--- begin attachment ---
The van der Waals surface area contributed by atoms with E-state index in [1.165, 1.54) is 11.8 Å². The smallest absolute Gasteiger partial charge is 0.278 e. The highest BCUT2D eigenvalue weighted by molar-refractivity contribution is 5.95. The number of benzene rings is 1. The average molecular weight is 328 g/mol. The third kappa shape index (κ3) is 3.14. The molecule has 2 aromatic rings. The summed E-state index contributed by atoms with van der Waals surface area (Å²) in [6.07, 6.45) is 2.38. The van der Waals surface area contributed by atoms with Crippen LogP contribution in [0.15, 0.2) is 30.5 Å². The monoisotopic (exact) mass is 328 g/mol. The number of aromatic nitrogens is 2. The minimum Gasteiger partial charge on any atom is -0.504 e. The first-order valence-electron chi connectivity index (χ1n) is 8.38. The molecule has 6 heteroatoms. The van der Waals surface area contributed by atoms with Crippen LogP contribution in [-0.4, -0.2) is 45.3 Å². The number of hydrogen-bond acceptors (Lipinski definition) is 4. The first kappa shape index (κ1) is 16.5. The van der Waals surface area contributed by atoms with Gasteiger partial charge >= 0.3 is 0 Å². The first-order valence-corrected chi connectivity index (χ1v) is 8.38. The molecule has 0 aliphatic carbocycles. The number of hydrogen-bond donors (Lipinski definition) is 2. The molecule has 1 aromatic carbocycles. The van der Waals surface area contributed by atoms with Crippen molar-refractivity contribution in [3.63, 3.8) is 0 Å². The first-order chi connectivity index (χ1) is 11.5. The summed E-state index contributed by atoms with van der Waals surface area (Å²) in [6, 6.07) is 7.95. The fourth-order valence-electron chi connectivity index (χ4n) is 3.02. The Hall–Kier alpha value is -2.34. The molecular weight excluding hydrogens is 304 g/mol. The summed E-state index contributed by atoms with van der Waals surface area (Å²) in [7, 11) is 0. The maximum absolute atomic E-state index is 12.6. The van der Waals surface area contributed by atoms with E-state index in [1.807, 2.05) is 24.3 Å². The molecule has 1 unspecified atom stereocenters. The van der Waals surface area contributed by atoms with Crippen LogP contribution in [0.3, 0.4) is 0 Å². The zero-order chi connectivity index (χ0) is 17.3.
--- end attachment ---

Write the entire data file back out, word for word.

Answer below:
The van der Waals surface area contributed by atoms with E-state index in [1.165, 1.54) is 11.8 Å². The smallest absolute Gasteiger partial charge is 0.278 e. The highest BCUT2D eigenvalue weighted by molar-refractivity contribution is 5.95. The number of benzene rings is 1. The average molecular weight is 328 g/mol. The third kappa shape index (κ3) is 3.14. The molecule has 2 aromatic rings. The summed E-state index contributed by atoms with van der Waals surface area (Å²) in [6.07, 6.45) is 2.38. The van der Waals surface area contributed by atoms with Crippen LogP contribution in [0.15, 0.2) is 30.5 Å². The monoisotopic (exact) mass is 328 g/mol. The number of aromatic nitrogens is 2. The minimum Gasteiger partial charge on any atom is -0.504 e. The first-order valence-electron chi connectivity index (χ1n) is 8.38. The molecule has 6 heteroatoms. The van der Waals surface area contributed by atoms with Crippen LogP contribution in [-0.4, -0.2) is 45.3 Å². The number of hydrogen-bond acceptors (Lipinski definition) is 4. The first kappa shape index (κ1) is 16.5. The van der Waals surface area contributed by atoms with Gasteiger partial charge >= 0.3 is 0 Å². The first-order valence-corrected chi connectivity index (χ1v) is 8.38. The molecule has 0 aliphatic carbocycles. The number of hydrogen-bond donors (Lipinski definition) is 2. The molecule has 1 aromatic carbocycles. The van der Waals surface area contributed by atoms with Crippen molar-refractivity contribution in [3.63, 3.8) is 0 Å². The first-order chi connectivity index (χ1) is 11.5. The summed E-state index contributed by atoms with van der Waals surface area (Å²) in [6, 6.07) is 7.95. The fourth-order valence-electron chi connectivity index (χ4n) is 3.02. The Hall–Kier alpha value is -2.34. The molecular weight excluding hydrogens is 304 g/mol. The summed E-state index contributed by atoms with van der Waals surface area (Å²) in [7, 11) is 0. The maximum absolute atomic E-state index is 12.6. The van der Waals surface area contributed by atoms with E-state index in [1.807, 2.05) is 24.3 Å². The molecule has 1 unspecified atom stereocenters. The van der Waals surface area contributed by atoms with Crippen LogP contribution in [0.3, 0.4) is 0 Å². The zero-order chi connectivity index (χ0) is 17.3.